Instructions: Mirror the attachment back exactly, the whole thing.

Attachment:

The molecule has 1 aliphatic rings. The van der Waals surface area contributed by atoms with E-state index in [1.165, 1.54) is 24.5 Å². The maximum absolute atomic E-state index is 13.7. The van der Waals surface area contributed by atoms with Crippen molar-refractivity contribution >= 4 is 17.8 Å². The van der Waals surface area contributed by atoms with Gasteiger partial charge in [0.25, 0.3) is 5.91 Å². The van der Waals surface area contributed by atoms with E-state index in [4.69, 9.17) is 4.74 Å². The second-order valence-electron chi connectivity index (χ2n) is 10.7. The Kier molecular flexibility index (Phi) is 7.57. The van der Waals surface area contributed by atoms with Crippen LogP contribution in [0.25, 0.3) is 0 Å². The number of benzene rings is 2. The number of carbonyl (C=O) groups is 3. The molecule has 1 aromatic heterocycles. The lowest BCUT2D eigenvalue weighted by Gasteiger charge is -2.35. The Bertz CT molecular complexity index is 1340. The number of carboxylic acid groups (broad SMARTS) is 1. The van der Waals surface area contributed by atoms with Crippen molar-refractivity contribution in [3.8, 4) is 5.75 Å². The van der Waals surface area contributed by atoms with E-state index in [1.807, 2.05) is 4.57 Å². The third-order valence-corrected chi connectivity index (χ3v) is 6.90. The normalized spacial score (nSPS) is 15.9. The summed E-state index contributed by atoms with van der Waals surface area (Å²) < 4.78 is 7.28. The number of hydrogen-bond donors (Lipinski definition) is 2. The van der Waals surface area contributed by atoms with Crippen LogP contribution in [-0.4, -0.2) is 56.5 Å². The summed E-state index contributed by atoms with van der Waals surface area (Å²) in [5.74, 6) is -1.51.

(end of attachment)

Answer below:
The molecule has 1 aliphatic rings. The van der Waals surface area contributed by atoms with E-state index in [1.165, 1.54) is 24.5 Å². The maximum absolute atomic E-state index is 13.7. The van der Waals surface area contributed by atoms with Crippen molar-refractivity contribution >= 4 is 17.8 Å². The van der Waals surface area contributed by atoms with Gasteiger partial charge in [0.25, 0.3) is 5.91 Å². The van der Waals surface area contributed by atoms with E-state index in [4.69, 9.17) is 4.74 Å². The second-order valence-electron chi connectivity index (χ2n) is 10.7. The Kier molecular flexibility index (Phi) is 7.57. The van der Waals surface area contributed by atoms with Crippen LogP contribution in [0.25, 0.3) is 0 Å². The number of benzene rings is 2. The number of carbonyl (C=O) groups is 3. The molecule has 1 aromatic heterocycles. The lowest BCUT2D eigenvalue weighted by Gasteiger charge is -2.35. The Bertz CT molecular complexity index is 1340. The number of carboxylic acid groups (broad SMARTS) is 1. The van der Waals surface area contributed by atoms with Crippen molar-refractivity contribution in [3.8, 4) is 5.75 Å². The van der Waals surface area contributed by atoms with E-state index in [1.807, 2.05) is 4.57 Å². The third-order valence-corrected chi connectivity index (χ3v) is 6.90. The normalized spacial score (nSPS) is 15.9. The summed E-state index contributed by atoms with van der Waals surface area (Å²) < 4.78 is 7.28. The number of hydrogen-bond donors (Lipinski definition) is 2. The van der Waals surface area contributed by atoms with Crippen LogP contribution in [-0.4, -0.2) is 56.5 Å². The summed E-state index contributed by atoms with van der Waals surface area (Å²) in [5.74, 6) is -1.51.